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  • tend
  • Acoustic neuromas tend to affect adults aged 30 to 60 and usually have no obvious cause, although a small number of cases are the result of a genetic condition called neurofibromatosis type 2 (NF2) . (www.nhs.uk)
  • cause
  • Large acoustic neuromas can be serious because they can sometimes cause a life-threatening build-up of fluid in the brain (hydrocephalus) . (www.nhs.uk)
  • If your doctor thinks there could be a genetic cause for your acoustic neuroma, you may be invited to take part in the 100,000 Genomes Project. (www.nhs.uk)
  • If an acoustic neuroma is not diagnosed or treated it can grow large enough to press on important structures in the brainstem and cause major life threatening problems. (harvard.edu)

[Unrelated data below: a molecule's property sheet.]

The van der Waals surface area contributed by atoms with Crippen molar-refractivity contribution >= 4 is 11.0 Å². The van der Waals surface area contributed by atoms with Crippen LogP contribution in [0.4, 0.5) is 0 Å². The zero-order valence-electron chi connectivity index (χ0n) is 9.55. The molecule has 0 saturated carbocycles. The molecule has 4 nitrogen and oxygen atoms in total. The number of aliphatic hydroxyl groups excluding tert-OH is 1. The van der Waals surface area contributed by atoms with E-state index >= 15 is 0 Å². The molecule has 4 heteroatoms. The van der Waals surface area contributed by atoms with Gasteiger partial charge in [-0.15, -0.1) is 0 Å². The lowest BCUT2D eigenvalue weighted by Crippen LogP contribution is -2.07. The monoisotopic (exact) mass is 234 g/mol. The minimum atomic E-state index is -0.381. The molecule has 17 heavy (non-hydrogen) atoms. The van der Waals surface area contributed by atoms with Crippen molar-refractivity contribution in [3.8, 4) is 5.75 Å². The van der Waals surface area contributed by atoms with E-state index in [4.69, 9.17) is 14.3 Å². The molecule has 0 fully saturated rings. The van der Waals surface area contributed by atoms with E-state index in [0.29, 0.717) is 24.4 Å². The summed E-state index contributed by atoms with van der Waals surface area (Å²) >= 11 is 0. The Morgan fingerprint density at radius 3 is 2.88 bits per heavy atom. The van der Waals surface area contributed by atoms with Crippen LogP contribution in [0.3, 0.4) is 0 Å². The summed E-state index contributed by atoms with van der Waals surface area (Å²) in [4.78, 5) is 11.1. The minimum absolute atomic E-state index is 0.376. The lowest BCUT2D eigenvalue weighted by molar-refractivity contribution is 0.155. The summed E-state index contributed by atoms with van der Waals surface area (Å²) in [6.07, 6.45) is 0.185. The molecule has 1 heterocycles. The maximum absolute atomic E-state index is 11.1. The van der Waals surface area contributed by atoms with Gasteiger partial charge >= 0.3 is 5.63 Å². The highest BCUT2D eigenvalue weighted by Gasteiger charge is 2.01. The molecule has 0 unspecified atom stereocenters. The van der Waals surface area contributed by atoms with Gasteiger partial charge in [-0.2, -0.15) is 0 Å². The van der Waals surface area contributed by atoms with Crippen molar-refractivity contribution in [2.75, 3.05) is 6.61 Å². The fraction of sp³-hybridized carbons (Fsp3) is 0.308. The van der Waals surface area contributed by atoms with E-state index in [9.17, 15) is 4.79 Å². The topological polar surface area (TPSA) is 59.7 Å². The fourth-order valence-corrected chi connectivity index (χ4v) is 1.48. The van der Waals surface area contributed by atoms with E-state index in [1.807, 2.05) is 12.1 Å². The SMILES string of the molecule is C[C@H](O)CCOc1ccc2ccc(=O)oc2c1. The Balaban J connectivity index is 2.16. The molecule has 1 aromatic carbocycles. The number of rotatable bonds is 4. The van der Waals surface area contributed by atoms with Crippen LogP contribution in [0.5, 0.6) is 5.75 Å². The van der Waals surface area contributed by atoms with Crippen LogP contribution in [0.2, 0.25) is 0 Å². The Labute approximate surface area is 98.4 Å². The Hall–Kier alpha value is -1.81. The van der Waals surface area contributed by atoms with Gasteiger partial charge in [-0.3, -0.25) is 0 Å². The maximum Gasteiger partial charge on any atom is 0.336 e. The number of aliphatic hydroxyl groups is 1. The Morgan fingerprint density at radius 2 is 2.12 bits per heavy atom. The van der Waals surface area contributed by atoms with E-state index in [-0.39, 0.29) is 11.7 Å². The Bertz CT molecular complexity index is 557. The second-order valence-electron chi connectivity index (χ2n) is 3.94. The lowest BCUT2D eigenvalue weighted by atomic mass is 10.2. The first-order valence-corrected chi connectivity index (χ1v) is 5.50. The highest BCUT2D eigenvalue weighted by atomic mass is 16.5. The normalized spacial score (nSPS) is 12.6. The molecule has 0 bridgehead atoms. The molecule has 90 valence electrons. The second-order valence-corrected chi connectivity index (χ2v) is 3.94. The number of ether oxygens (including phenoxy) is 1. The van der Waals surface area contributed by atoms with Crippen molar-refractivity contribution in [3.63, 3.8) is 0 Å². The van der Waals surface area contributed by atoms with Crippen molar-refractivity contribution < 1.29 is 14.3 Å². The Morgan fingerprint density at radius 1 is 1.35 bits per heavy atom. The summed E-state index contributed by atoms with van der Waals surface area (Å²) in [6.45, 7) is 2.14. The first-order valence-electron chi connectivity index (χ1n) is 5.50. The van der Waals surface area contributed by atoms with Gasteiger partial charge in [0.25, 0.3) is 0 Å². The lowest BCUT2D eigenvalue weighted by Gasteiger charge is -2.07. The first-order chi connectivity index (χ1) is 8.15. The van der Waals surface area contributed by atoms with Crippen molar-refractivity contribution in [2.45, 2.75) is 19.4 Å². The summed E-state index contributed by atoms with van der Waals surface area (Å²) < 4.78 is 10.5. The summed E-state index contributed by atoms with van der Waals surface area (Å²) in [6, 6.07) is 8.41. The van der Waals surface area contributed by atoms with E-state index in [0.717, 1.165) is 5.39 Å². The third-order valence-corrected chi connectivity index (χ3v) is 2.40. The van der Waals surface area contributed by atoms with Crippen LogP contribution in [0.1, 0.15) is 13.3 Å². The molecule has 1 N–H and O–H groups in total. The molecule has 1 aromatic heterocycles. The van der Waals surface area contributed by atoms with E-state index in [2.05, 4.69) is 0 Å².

• removal
  • The translabyrinthine approach was developed by William F. House, M.D., founder of the House Ear Institute , who began doing dissections in the laboratory with the aid of magnification and subsequently developed the first middle cranial fossa and then the translabyrinthine approach for the removal of acoustic neuroma. (wikipedia.org)
  • rare
  • The only statistically significant risk factor for developing an acoustic neuroma is having a rare genetic condition called neurofibromatosis type 2 (NF2). (wikipedia.org)
  • brain
  • He is a professor of neurosurgery and otolaryngology at the Hoftstra Northwell School of Medicine, and director of the Brain Tumor Center, Pituitary/Neuroendocrine Center, and the Acoustic Neuroma Program at the New York Head and Neck Institute at Lenox Hill Hospital and Manhattan Eye, Ear and Throat Hospital (New York City). (wikipedia.org)